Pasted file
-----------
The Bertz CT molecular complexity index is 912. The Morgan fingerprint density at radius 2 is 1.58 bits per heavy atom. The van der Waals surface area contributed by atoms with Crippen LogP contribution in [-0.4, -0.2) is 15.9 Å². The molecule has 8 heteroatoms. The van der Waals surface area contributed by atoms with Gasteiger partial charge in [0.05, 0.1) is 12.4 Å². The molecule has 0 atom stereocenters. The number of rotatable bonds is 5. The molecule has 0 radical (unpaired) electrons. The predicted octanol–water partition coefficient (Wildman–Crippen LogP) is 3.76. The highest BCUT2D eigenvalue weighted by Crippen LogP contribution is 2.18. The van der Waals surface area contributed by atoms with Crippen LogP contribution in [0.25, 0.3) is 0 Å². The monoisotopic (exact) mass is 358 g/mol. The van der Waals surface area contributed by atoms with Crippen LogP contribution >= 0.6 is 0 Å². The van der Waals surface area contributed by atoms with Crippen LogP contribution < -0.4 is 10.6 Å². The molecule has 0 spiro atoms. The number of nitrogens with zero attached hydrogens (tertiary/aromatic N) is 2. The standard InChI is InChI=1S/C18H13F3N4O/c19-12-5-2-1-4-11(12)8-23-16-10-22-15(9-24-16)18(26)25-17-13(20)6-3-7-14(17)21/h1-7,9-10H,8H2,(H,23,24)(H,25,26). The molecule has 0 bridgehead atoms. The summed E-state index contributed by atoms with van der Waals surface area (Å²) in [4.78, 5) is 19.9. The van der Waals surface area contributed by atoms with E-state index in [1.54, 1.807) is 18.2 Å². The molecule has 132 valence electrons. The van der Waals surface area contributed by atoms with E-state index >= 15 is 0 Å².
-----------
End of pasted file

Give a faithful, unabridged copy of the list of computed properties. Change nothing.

The Bertz CT molecular complexity index is 912. The Morgan fingerprint density at radius 2 is 1.58 bits per heavy atom. The van der Waals surface area contributed by atoms with Crippen LogP contribution in [-0.4, -0.2) is 15.9 Å². The molecule has 8 heteroatoms. The van der Waals surface area contributed by atoms with Gasteiger partial charge in [0.05, 0.1) is 12.4 Å². The molecule has 0 atom stereocenters. The number of rotatable bonds is 5. The molecule has 0 radical (unpaired) electrons. The predicted octanol–water partition coefficient (Wildman–Crippen LogP) is 3.76. The highest BCUT2D eigenvalue weighted by Crippen LogP contribution is 2.18. The van der Waals surface area contributed by atoms with Crippen LogP contribution in [0.25, 0.3) is 0 Å². The monoisotopic (exact) mass is 358 g/mol. The van der Waals surface area contributed by atoms with Crippen LogP contribution >= 0.6 is 0 Å². The van der Waals surface area contributed by atoms with Crippen LogP contribution < -0.4 is 10.6 Å². The molecule has 0 spiro atoms. The number of nitrogens with zero attached hydrogens (tertiary/aromatic N) is 2. The standard InChI is InChI=1S/C18H13F3N4O/c19-12-5-2-1-4-11(12)8-23-16-10-22-15(9-24-16)18(26)25-17-13(20)6-3-7-14(17)21/h1-7,9-10H,8H2,(H,23,24)(H,25,26). The molecule has 0 bridgehead atoms. The summed E-state index contributed by atoms with van der Waals surface area (Å²) in [4.78, 5) is 19.9. The van der Waals surface area contributed by atoms with E-state index in [1.54, 1.807) is 18.2 Å². The molecule has 132 valence electrons. The van der Waals surface area contributed by atoms with E-state index >= 15 is 0 Å².